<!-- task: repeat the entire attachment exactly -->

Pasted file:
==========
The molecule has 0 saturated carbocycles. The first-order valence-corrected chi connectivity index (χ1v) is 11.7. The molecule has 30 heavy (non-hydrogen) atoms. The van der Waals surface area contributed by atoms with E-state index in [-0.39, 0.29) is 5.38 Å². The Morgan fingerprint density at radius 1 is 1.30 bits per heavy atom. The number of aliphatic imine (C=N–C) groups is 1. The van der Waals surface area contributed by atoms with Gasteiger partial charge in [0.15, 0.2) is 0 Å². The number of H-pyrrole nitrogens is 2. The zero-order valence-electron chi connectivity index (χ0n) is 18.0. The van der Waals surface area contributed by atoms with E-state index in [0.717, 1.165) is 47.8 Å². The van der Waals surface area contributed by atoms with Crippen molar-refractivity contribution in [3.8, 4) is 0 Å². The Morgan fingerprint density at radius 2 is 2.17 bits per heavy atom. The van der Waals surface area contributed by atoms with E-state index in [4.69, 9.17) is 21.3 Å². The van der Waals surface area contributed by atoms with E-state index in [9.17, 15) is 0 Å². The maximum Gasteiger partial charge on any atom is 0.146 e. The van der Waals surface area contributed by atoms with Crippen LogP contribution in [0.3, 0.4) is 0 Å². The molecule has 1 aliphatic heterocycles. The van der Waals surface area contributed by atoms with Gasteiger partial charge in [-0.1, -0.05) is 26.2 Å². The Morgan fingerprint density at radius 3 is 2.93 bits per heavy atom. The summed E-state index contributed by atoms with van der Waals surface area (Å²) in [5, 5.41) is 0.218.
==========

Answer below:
The molecule has 0 saturated carbocycles. The first-order valence-corrected chi connectivity index (χ1v) is 11.7. The molecule has 30 heavy (non-hydrogen) atoms. The van der Waals surface area contributed by atoms with E-state index in [-0.39, 0.29) is 5.38 Å². The Morgan fingerprint density at radius 1 is 1.30 bits per heavy atom. The number of aliphatic imine (C=N–C) groups is 1. The van der Waals surface area contributed by atoms with Gasteiger partial charge in [0.15, 0.2) is 0 Å². The number of H-pyrrole nitrogens is 2. The zero-order valence-electron chi connectivity index (χ0n) is 18.0. The van der Waals surface area contributed by atoms with E-state index in [0.717, 1.165) is 47.8 Å². The van der Waals surface area contributed by atoms with Crippen molar-refractivity contribution in [3.8, 4) is 0 Å². The Morgan fingerprint density at radius 2 is 2.17 bits per heavy atom. The van der Waals surface area contributed by atoms with E-state index in [4.69, 9.17) is 21.3 Å². The van der Waals surface area contributed by atoms with E-state index in [9.17, 15) is 0 Å². The maximum Gasteiger partial charge on any atom is 0.146 e. The van der Waals surface area contributed by atoms with Crippen LogP contribution in [0.3, 0.4) is 0 Å². The molecule has 1 aliphatic heterocycles. The van der Waals surface area contributed by atoms with Gasteiger partial charge in [-0.1, -0.05) is 26.2 Å². The Morgan fingerprint density at radius 3 is 2.93 bits per heavy atom. The summed E-state index contributed by atoms with van der Waals surface area (Å²) in [5, 5.41) is 0.218.